FRIENDS OF GOD:
Meaning of Term. A group of German mystics of the fourteenth century. The expression "Friend of God" is taken from the Bible (John xv. 14-15). In the twelfth century it was used to denote a religious tendency which was strongly influenced by the teaching of Bernard of Clairvaux. In the next century it became commoner, but in the fourteenth in the writings of the mystics its meaning became more restricted and expressed the ideal which they strove to reach, the being raised through Christ out of a state of servitude into the divine friendship and sonship. Three stages in man's religious development were recognized by the mystics: beginning, growth, and perfection. The perfect man, the true friend of God, can put justification by faith at the beginning of his career, for God will deny none of his requests. Such friends of God Tauler called the pillars of the Church; and not only could priests and monks become friends of God, but even a devout layman. However, there were many kinds, including a more perfect class, the hidden sons of God; some even enumerated nine different grades. Heretics were sometimes called friends of God, for instance, the Waldenses. Though they differed from their fellows in their thoughts and in their withdrawal from the world, these "friends" did not form a definite sect. They had no brotherhood; but their ideal was a mystical union such as Henry of Nördlingen (q.v.) urged his penitent Margareta Ebner (q.v.) to work for with other women. Henry of Nördlingen is the only source for an account of the spread of this mysticism, whose teachers included such men as Eckhart, Tauler, Seuse, Henry of Nördlingen, Nicholas of Strasburg, and others, in the valley of the Rhine, Switzerland, Bavaria, and Franconia.
Rulman Merswin. Rulman Merswin, the chief author of the Friends of God, was born in Strasburg in 1307 and died in the cloister of the "Grüner Worth" (on an island in the Ill near Strasburg) July 18, 1382. He was, as his father had been before him, a well-to-do banker in his native city. When he was forty years old, he and his second wife renounced the world and ten years later were granted an indulgence by Pope Clement VI. In 1367 he obtained from the Benedictines the cloister of the "Grüner Worth," which four years later he gave to the Knights of St. John, retiring thither himself. He named the commander of the order as the head of the monastery, but obliged him to render a report of his administration yearly to Merswin and two others. Merswin remained the real ruler of the monastery until his death. In his lifetime he was never suspected of being a writer, but after his death many books were found written by his pen: the "Story of my Conversion"; the "Book of the Nine Rocks"; the "Little Banner Book"; the "Book of the Three Conversions and of a Holy and Learned Pastor who was the Pupil of Master Eckhart"; a selection from the "Spiritual Marriage" of Ruysbroeck; and the "Seven Works of Mercy" (these works have all been printed except the last one). All these tracts are compilations, with Merswin's own thoughts scattered here and there. The original matter is plainly the work of an ignorant, unskilful layman; its chief content is complaints of the corrupt manners of the Christian communities of the time. In the story of his conversion Merswin relates how he made the acquaintance of the "Great Friend of God from the Highlands" in 1351, who, although unknown to the rest of the world, became his secret friend. At his request he wrote the story of his own conversion and in return received a like treatise from the Great Friend. These two books were to be kept quite secret from all but themselves.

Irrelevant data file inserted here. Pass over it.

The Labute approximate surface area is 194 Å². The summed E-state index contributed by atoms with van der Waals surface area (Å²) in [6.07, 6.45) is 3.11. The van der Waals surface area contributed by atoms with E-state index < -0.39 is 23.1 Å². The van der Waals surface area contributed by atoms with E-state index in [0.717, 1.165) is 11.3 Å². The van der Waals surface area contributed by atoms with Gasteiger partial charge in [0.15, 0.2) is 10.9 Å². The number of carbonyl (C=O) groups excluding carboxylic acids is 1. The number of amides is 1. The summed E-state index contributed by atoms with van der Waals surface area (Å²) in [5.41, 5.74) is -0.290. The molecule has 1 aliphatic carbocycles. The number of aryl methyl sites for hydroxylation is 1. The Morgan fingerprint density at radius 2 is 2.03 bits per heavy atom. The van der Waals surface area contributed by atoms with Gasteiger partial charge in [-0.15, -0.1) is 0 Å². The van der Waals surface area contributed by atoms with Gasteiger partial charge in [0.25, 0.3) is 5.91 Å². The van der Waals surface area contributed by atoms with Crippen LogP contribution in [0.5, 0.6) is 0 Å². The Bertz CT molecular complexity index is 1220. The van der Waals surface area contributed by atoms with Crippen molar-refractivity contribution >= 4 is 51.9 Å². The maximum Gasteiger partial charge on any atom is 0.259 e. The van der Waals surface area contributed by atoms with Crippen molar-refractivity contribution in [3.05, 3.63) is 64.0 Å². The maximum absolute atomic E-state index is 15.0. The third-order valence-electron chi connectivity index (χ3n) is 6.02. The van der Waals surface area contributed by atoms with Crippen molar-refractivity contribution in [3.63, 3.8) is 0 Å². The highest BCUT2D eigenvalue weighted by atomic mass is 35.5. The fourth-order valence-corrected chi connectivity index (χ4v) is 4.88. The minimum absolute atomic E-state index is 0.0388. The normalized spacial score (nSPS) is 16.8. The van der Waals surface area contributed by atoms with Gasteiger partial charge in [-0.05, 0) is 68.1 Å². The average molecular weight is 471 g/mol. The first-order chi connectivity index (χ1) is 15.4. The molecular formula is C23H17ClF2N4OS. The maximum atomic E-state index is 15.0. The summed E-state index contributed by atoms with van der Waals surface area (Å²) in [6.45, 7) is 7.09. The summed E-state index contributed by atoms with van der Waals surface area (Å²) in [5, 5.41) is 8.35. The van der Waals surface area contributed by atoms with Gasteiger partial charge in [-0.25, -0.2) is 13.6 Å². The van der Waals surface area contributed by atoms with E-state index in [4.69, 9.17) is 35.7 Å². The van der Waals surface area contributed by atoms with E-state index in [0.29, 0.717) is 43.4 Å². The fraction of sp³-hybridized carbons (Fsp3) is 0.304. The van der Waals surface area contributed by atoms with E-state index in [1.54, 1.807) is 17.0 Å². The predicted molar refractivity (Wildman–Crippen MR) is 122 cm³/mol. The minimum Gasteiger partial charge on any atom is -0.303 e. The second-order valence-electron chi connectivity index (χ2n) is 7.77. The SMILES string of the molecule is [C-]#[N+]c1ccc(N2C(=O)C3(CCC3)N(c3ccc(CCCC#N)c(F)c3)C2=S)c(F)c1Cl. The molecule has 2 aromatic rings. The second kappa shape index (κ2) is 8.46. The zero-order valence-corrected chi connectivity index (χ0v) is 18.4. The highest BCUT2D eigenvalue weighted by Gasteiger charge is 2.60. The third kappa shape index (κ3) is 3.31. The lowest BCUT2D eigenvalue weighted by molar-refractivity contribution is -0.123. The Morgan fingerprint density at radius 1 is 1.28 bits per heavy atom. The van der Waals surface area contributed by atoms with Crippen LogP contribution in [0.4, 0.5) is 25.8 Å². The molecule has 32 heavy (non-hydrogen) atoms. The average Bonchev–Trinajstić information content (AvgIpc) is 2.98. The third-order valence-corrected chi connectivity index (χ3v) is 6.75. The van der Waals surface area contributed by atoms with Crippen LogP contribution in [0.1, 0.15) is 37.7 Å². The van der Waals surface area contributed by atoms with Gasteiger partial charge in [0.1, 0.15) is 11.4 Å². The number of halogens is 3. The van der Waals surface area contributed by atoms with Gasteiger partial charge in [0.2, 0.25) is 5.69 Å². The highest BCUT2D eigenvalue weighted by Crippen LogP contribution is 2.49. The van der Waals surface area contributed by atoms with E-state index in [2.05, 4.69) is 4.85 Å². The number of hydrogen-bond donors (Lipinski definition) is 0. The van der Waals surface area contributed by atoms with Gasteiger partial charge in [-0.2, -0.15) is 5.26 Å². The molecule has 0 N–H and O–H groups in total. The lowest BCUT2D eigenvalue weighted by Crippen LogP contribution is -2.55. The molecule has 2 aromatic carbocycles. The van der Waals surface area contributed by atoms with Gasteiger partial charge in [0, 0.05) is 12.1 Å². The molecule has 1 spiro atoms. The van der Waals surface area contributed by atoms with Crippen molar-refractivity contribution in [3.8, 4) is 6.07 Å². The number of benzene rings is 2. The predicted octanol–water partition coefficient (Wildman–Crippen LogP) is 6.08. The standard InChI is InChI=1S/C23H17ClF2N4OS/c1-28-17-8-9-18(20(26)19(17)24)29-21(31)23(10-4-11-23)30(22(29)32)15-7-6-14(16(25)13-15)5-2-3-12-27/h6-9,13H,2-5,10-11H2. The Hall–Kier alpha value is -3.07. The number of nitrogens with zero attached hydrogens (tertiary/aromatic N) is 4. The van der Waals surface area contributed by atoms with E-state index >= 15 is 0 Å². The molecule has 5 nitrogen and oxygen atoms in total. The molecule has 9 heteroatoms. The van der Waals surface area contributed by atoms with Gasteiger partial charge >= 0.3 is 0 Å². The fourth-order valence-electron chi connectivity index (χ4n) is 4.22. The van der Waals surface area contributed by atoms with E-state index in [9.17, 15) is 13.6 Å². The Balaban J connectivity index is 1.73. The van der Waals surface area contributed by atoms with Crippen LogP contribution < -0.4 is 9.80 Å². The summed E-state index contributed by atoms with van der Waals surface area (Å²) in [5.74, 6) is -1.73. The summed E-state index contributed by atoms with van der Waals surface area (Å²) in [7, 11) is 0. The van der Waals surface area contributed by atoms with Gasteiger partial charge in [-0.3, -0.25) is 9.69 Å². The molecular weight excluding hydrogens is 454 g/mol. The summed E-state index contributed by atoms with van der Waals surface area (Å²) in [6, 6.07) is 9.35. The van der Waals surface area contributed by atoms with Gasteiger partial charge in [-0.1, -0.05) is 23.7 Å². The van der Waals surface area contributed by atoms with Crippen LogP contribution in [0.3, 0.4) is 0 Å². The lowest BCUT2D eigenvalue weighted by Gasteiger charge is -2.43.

The Great Friend. The Knights of St. John told how the Great Friend entrusted to Merswin a large quantity of writings, which Merswin kept concealed for thirty years, but four years before his death showed them to the brothers of the order, first carefully erasing all the proper names. There are about fifteen separate works attributed to the Great Friend, besides a large collection of letters said to have been written by him to the monks in the "Grüner Worth." From all this material it is gathered that the Great Friend after a sudden conversion in the midst of worldly pleasures retired into solitude and formed the central point of a secret brotherhood by whom he was reverenced almost like a god. His influence extended to all classes, even to Jews and heathens, and he had correspondents in Hungary and in Italy. In 1365 he retired to a mountain in the territory of the duke of Austria, but Merswin alone knew the exact spot. Regarding the retreat of the Great Friend the Knights of St. John questioned Merswin in vain, even on his death-bed, when, however, he informed them that the secret messenger passing between him and the Great Friend had died the previous year.
Many expeditions were sent to search for the Great Friend, even as late as 1390. In later times the Great Friend was identified with Nicholas of Basel, a layman who, having spread the heresies of the Beghards (see BEGHARDS, BEGUINES) through the country around Basel, was burned at the stake in Vienna (1395); also with John of Chur, a pious hermit who lived in a cell on the Rütberg in the canton of St. Gall. In his writings everything is vague, and there are many contradictions. He has no definite doctrines and no more knowledge of theology than any other devout layman. An account of a pilgrimage to Rome in 1377 is certainly a fiction. The Great Friend must have been an invention; no one could see him or could carry on a correspondence with him except through Merswin, and when Merswin died all trace of him suddenly vanished. It is then almost certain that Merswin himself invented the whole story of the Great Friend, a conjecture that is strengthened by the close correspondence in matter and style between his own writings and those attributed to the Great Friend.